A handful of self-belief and three teaspoons of determination
Do you think that’s enough to be successful in UK? Unfortunately and definitely not. Nevertheless, being an immigrant in this country, it is possible to do things that you like doing and make a living. You are welcome to read an interview with Robert Topolski, the owner of a graphic design studio LONDONSTORY Creative Studio.
Robert Topolski runs LONDONSTORY Creative Studio www.londonstory.co.uk which offers graphic design for print, website design, 3D animation and Flash applications. Among its clients there are such names as GfK (a multinational company), Camden Council, and Kensington & Chelsea Royal Borough.
I have noticed Facebook on your client list. How did it all begin?
RT: It started quite inauspiciously from an online photo gallery presenting photographs of London. That’s where the name LONDONSTORY came from. Gradually, I started to receive enquiries about design, web development and other elements needed for graphics design for both internet and print. LONDONSTORY Gallery gradually became LONDONSTORY Creative Studio.
One of the applications we are currently working on – as you mentioned – is to be implemented on Facebook. Have you always been an enterprising type?
RT: I have always been interested in doing imaginative and creative things. In Poland, I used to work as a copywriter, reporter and a language tutor. When I arrived in London 6 years ago I started off like many others, by working in a pub. Gradually, increased number of contracts as well as improved fluency in English, brought an increase in various new opportunities, which I tried to seize.
What does your typical day look like?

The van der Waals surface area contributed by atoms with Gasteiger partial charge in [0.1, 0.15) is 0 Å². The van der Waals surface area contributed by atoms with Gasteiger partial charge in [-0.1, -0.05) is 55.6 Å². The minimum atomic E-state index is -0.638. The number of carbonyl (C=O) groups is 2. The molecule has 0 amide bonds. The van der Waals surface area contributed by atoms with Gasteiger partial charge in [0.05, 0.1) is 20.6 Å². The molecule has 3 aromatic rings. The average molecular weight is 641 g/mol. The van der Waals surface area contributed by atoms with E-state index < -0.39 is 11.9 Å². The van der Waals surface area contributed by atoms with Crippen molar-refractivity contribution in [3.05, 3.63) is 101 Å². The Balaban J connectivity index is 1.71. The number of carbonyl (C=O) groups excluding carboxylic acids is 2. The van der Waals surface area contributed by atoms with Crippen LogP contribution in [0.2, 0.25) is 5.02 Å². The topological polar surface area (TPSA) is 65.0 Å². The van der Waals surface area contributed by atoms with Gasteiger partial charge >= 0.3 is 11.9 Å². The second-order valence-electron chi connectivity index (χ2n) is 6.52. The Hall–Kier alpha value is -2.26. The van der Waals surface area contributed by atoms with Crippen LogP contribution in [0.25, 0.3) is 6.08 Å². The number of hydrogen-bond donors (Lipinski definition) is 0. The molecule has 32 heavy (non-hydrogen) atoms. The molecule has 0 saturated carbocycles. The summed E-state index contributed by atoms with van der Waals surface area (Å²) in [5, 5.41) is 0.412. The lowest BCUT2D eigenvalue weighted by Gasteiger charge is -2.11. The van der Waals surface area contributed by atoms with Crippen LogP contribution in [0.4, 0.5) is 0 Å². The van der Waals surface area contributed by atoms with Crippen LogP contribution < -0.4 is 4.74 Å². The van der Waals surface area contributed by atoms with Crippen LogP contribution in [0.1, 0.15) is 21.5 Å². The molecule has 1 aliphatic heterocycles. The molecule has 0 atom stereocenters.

RT: It starts – and finishes – with checking my emails. The rest of the day is varied; I answer telephones, prepare briefs, discuss various projects, send and receive comments, seek and implement solutions. And how do you unwind after a stressful day?RT: I go out ‘hunting’ with my camera.
Did you need a proverbial wad of cash to start your own company?
RT: Money becomes less important when you have a brilliant idea. It’s easier to start your own business in the UK and this allows you to concentrate on what is important for the company. Unfortunately, the business will not run itself. The market is very competitive and making one mistake can cost dearly. Also, in comparison to Poland, the environment for running a business is very different.
What differences do you have in mind?
RT: It’s even difficult to compare. In the UK the amount of bureaucracy, accounts, or time needed to start a business is incomparably smaller than in Poland. I think the biggest difference is in the way entrepreneurs are treated by the governing bodies. Over here, enterprising skills are seen as something natural and officials are there to help you start your business. In Poland entrepreneurs are treated with suspicion, by both officials and society. It is changing – but very slowly.
Some Polish business people complain that the British make it difficult for them to run their businesses. Have you experienced anything like that?
RT: No, I haven’t. If a service or a product offered by a Polish company is of interest to the British, then the only obstacle I can think of is a language barrier. If the offer – or the ensuing conversation – is in Polish or in very poor English, then it might work to the disadvantage of the business.
So what advice would you give on doing business with the British?
RT: Impeccable manners, good presentation skills and confidence are, in my opinion, the best ways of winning the British over. What is also quite unique about Britain is the fact that the way you are treated may depend on the type of accent you speak with.